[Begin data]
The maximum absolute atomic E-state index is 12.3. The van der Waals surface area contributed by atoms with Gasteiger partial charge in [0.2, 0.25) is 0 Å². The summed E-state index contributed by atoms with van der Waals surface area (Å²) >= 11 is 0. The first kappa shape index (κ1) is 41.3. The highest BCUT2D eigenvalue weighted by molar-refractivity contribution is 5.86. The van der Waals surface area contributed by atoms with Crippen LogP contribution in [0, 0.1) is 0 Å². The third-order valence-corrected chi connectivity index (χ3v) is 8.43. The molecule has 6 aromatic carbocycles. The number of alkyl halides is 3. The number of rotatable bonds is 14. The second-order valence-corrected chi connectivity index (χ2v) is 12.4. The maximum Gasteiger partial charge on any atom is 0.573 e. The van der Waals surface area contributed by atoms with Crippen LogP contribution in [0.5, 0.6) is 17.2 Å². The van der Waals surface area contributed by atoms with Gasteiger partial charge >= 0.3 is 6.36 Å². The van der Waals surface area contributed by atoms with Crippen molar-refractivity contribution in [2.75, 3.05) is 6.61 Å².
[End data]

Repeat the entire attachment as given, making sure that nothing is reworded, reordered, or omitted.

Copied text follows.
The maximum absolute atomic E-state index is 12.3. The van der Waals surface area contributed by atoms with Gasteiger partial charge in [0.2, 0.25) is 0 Å². The summed E-state index contributed by atoms with van der Waals surface area (Å²) >= 11 is 0. The first kappa shape index (κ1) is 41.3. The highest BCUT2D eigenvalue weighted by molar-refractivity contribution is 5.86. The van der Waals surface area contributed by atoms with Crippen LogP contribution in [0, 0.1) is 0 Å². The third-order valence-corrected chi connectivity index (χ3v) is 8.43. The molecule has 6 aromatic carbocycles. The number of alkyl halides is 3. The number of rotatable bonds is 14. The second-order valence-corrected chi connectivity index (χ2v) is 12.4. The maximum Gasteiger partial charge on any atom is 0.573 e. The van der Waals surface area contributed by atoms with Crippen LogP contribution in [0.5, 0.6) is 17.2 Å². The van der Waals surface area contributed by atoms with Gasteiger partial charge >= 0.3 is 6.36 Å². The van der Waals surface area contributed by atoms with Crippen molar-refractivity contribution in [2.75, 3.05) is 6.61 Å².